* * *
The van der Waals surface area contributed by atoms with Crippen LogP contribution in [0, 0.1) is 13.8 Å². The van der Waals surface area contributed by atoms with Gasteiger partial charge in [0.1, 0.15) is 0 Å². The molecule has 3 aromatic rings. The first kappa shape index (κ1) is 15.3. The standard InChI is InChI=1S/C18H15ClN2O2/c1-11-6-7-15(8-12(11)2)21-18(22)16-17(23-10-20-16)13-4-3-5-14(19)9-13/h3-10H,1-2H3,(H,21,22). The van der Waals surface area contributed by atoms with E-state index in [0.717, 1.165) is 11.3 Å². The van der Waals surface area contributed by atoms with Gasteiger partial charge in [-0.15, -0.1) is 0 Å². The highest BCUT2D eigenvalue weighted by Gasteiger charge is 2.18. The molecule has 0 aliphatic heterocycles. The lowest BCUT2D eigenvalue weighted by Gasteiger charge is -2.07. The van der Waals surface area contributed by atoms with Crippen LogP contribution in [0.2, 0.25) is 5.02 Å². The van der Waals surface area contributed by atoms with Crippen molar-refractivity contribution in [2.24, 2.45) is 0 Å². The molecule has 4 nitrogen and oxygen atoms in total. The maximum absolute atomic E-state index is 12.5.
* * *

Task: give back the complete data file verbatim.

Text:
The van der Waals surface area contributed by atoms with Crippen LogP contribution in [0, 0.1) is 13.8 Å². The van der Waals surface area contributed by atoms with Gasteiger partial charge in [0.1, 0.15) is 0 Å². The molecule has 3 aromatic rings. The first kappa shape index (κ1) is 15.3. The standard InChI is InChI=1S/C18H15ClN2O2/c1-11-6-7-15(8-12(11)2)21-18(22)16-17(23-10-20-16)13-4-3-5-14(19)9-13/h3-10H,1-2H3,(H,21,22). The van der Waals surface area contributed by atoms with E-state index in [0.717, 1.165) is 11.3 Å². The van der Waals surface area contributed by atoms with Gasteiger partial charge in [-0.15, -0.1) is 0 Å². The highest BCUT2D eigenvalue weighted by Gasteiger charge is 2.18. The molecule has 0 aliphatic heterocycles. The lowest BCUT2D eigenvalue weighted by Gasteiger charge is -2.07. The van der Waals surface area contributed by atoms with Crippen LogP contribution in [0.2, 0.25) is 5.02 Å². The van der Waals surface area contributed by atoms with Crippen molar-refractivity contribution in [2.24, 2.45) is 0 Å². The molecule has 4 nitrogen and oxygen atoms in total. The maximum absolute atomic E-state index is 12.5.